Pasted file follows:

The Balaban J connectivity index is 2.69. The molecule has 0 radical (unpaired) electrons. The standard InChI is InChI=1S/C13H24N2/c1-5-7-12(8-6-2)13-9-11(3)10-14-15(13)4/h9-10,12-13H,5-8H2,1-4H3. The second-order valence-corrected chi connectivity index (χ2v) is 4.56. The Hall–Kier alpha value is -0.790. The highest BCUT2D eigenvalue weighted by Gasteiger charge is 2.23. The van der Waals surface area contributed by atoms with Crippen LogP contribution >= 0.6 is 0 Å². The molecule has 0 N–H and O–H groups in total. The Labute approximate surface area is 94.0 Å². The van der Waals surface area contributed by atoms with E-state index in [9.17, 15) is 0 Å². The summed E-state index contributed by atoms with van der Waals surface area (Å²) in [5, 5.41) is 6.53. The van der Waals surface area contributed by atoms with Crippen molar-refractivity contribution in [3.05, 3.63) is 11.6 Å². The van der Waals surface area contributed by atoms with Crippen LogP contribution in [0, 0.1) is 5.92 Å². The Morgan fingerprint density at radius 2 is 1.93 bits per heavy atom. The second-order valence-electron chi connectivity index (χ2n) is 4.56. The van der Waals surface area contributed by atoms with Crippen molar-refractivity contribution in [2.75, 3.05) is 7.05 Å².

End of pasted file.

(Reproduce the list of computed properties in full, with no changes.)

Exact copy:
The Balaban J connectivity index is 2.69. The molecule has 0 radical (unpaired) electrons. The standard InChI is InChI=1S/C13H24N2/c1-5-7-12(8-6-2)13-9-11(3)10-14-15(13)4/h9-10,12-13H,5-8H2,1-4H3. The second-order valence-corrected chi connectivity index (χ2v) is 4.56. The Hall–Kier alpha value is -0.790. The highest BCUT2D eigenvalue weighted by Gasteiger charge is 2.23. The van der Waals surface area contributed by atoms with Crippen LogP contribution >= 0.6 is 0 Å². The molecule has 0 N–H and O–H groups in total. The Labute approximate surface area is 94.0 Å². The van der Waals surface area contributed by atoms with E-state index in [9.17, 15) is 0 Å². The summed E-state index contributed by atoms with van der Waals surface area (Å²) in [5, 5.41) is 6.53. The van der Waals surface area contributed by atoms with Crippen molar-refractivity contribution in [3.05, 3.63) is 11.6 Å². The van der Waals surface area contributed by atoms with Crippen LogP contribution in [0, 0.1) is 5.92 Å². The Morgan fingerprint density at radius 2 is 1.93 bits per heavy atom. The second-order valence-electron chi connectivity index (χ2n) is 4.56. The van der Waals surface area contributed by atoms with Crippen molar-refractivity contribution in [2.75, 3.05) is 7.05 Å².